Union Strike-Showdown Could End In Hostess Shutdown

They are messing with our Twinkies.

Upset over cuts to pensions and salaries brought on by a new collective bargaining contract, employees of Hostess, which makes Twinkies, Wonder Bread and other iconic snacks, are on strike. The workers, members of Bakery, Confectionary, Tobacco Workers and Grain Millers International Union (BCTGM), walked out Nov. 9 to send the message recent changes to their compensation package are “outrageous.”

Hostess promises to liquidate the company if the strike doesn’t cease by end of day today. The company’s CEO Gregory Rayburn in a statement Wednesday said:

We simply do not have the financial resources to survive an ongoing national strike. Therefore, if sufficient employees do not return to work by 5 p.m., EST, on Thursday to restore normal operations, we will be forced to immediately move to liquidate the entire company, which will result in the loss of nearly 18,000 jobs.

Financial issues rising from outstanding debt and pension costs prompted Hostess in January to file for its second bankruptcy since 2004. The company was worth $1 billion at the time it filed but listed $2.5 billion in liabilities. The bankruptcy court granted the contract changes that, according to the union, cut employee salaries by 8 percent and benefits by 27 to 33 percent.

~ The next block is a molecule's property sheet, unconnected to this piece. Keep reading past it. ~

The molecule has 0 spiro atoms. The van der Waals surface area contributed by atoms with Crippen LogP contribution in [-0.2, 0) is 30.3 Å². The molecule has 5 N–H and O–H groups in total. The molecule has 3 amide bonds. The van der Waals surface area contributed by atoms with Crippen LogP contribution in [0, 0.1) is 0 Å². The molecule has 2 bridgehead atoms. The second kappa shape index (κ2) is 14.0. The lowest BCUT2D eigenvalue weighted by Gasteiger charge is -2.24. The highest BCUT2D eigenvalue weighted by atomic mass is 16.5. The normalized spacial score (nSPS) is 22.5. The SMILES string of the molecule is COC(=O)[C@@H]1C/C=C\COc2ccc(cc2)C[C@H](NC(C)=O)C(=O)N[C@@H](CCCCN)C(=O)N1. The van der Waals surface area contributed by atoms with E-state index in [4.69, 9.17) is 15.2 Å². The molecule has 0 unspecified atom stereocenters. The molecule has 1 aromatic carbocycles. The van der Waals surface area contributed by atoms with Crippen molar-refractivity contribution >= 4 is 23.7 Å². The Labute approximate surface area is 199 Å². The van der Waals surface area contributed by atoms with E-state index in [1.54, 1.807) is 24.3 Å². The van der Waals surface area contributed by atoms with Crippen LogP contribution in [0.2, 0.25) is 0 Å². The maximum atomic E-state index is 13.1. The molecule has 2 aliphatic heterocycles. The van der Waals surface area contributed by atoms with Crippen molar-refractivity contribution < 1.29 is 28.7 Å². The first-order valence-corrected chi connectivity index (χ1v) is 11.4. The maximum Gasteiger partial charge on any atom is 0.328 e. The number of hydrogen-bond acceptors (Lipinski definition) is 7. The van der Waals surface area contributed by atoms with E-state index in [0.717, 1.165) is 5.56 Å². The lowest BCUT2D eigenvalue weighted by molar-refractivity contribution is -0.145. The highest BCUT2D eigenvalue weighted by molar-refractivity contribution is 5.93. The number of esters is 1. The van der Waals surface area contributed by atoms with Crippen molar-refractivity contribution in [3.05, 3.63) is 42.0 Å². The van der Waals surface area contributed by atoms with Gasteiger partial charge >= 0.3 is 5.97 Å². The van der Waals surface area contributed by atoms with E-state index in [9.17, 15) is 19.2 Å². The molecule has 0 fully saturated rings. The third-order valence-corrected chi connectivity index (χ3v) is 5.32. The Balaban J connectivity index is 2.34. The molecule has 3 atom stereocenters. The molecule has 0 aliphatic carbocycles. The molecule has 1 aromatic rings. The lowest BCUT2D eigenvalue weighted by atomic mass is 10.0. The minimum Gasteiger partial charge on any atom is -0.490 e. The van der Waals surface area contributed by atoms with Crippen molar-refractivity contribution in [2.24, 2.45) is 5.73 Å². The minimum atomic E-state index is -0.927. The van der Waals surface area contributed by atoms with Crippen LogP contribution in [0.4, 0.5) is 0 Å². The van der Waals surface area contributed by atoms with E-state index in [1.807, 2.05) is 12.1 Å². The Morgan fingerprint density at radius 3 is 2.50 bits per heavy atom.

The workers’ “or else” posture could prove costly this time. Workers must weigh whether a smaller paycheck is better than no paycheck at all. For some Hostess employees, it’s already too late — the company has closed three of its 36 bakeries already and laid off 627 people.

The Teamsters union, which represents Hostess drivers, mechanics, and thrift store employees, has agreed to the new pact. But the Bakers union has proposed its own restructing plan in which Hostess outsources distribution and transportation operations but leaves the Bakers’ benefits and salaries untouched.

Oddly, Bakers Union President Frank Hurst claims:

Our members are not just striking for themselves, but for all unionized workers across North America who are covered by collective bargaining agreements.

It will be interesting to see what the workers choose. The company can’t survive if 30 percent of its workforce remains on strike. There’s nothing here to bargain for really … except the future of Twinkies, Wonder Bread, Ho-Ho’s … and of those workers’ jobs.